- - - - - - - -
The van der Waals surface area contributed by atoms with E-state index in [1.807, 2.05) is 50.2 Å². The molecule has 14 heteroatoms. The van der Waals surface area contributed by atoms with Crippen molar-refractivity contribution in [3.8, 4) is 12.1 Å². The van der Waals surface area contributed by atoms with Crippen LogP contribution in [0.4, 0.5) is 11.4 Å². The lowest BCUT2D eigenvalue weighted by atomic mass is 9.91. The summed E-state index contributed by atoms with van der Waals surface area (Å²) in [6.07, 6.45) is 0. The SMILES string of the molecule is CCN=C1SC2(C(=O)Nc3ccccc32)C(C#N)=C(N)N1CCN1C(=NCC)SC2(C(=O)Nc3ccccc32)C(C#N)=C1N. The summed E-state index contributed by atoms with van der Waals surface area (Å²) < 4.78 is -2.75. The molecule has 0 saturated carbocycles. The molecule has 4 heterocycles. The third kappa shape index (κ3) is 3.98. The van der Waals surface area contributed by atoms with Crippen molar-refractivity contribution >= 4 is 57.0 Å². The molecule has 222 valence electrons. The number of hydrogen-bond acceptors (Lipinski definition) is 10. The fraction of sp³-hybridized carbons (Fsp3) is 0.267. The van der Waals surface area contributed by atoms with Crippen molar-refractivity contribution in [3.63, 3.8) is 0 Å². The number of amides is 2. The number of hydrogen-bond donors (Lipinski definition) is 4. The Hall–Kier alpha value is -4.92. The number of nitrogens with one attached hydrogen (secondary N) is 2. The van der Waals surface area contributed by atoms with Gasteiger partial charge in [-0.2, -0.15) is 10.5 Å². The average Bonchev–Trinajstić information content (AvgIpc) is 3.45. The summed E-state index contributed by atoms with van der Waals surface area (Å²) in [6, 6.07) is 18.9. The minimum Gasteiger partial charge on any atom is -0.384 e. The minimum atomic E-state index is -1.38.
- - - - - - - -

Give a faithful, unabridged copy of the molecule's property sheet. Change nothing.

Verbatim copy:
The van der Waals surface area contributed by atoms with E-state index in [1.807, 2.05) is 50.2 Å². The molecule has 14 heteroatoms. The van der Waals surface area contributed by atoms with Crippen molar-refractivity contribution in [3.8, 4) is 12.1 Å². The van der Waals surface area contributed by atoms with Crippen LogP contribution in [0.4, 0.5) is 11.4 Å². The lowest BCUT2D eigenvalue weighted by atomic mass is 9.91. The summed E-state index contributed by atoms with van der Waals surface area (Å²) in [6.07, 6.45) is 0. The SMILES string of the molecule is CCN=C1SC2(C(=O)Nc3ccccc32)C(C#N)=C(N)N1CCN1C(=NCC)SC2(C(=O)Nc3ccccc32)C(C#N)=C1N. The summed E-state index contributed by atoms with van der Waals surface area (Å²) < 4.78 is -2.75. The molecule has 0 saturated carbocycles. The molecule has 4 heterocycles. The third kappa shape index (κ3) is 3.98. The van der Waals surface area contributed by atoms with Crippen molar-refractivity contribution >= 4 is 57.0 Å². The molecule has 222 valence electrons. The number of hydrogen-bond acceptors (Lipinski definition) is 10. The fraction of sp³-hybridized carbons (Fsp3) is 0.267. The van der Waals surface area contributed by atoms with Crippen molar-refractivity contribution in [3.63, 3.8) is 0 Å². The number of amides is 2. The number of hydrogen-bond donors (Lipinski definition) is 4. The Hall–Kier alpha value is -4.92. The number of nitrogens with one attached hydrogen (secondary N) is 2. The van der Waals surface area contributed by atoms with Gasteiger partial charge in [-0.2, -0.15) is 10.5 Å². The average Bonchev–Trinajstić information content (AvgIpc) is 3.45. The summed E-state index contributed by atoms with van der Waals surface area (Å²) in [6, 6.07) is 18.9. The minimum Gasteiger partial charge on any atom is -0.384 e. The minimum atomic E-state index is -1.38.